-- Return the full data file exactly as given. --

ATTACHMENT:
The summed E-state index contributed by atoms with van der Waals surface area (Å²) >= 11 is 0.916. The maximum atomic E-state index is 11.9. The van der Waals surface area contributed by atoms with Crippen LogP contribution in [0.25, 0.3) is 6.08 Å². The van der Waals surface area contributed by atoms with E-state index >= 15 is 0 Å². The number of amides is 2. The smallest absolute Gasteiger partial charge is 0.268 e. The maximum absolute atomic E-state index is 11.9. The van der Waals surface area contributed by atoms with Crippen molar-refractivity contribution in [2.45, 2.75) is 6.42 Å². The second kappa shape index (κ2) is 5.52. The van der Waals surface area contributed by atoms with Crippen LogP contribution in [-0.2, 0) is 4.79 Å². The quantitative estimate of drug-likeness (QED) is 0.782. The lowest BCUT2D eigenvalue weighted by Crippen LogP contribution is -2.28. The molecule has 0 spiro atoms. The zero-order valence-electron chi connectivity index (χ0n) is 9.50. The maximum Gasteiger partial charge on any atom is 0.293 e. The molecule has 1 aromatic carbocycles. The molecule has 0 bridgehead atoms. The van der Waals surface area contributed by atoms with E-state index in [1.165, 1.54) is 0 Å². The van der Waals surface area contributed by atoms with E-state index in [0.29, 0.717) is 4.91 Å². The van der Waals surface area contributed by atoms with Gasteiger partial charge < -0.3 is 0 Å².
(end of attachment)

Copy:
The summed E-state index contributed by atoms with van der Waals surface area (Å²) >= 11 is 0.916. The maximum atomic E-state index is 11.9. The van der Waals surface area contributed by atoms with Crippen LogP contribution in [0.25, 0.3) is 6.08 Å². The van der Waals surface area contributed by atoms with E-state index >= 15 is 0 Å². The number of amides is 2. The smallest absolute Gasteiger partial charge is 0.268 e. The maximum absolute atomic E-state index is 11.9. The van der Waals surface area contributed by atoms with Crippen molar-refractivity contribution in [2.45, 2.75) is 6.42 Å². The second kappa shape index (κ2) is 5.52. The van der Waals surface area contributed by atoms with Crippen LogP contribution in [-0.2, 0) is 4.79 Å². The quantitative estimate of drug-likeness (QED) is 0.782. The lowest BCUT2D eigenvalue weighted by Crippen LogP contribution is -2.28. The molecule has 0 spiro atoms. The zero-order valence-electron chi connectivity index (χ0n) is 9.50. The maximum Gasteiger partial charge on any atom is 0.293 e. The molecule has 1 aromatic carbocycles. The molecule has 0 bridgehead atoms. The van der Waals surface area contributed by atoms with E-state index in [1.165, 1.54) is 0 Å². The van der Waals surface area contributed by atoms with E-state index in [0.29, 0.717) is 4.91 Å². The van der Waals surface area contributed by atoms with Gasteiger partial charge < -0.3 is 0 Å².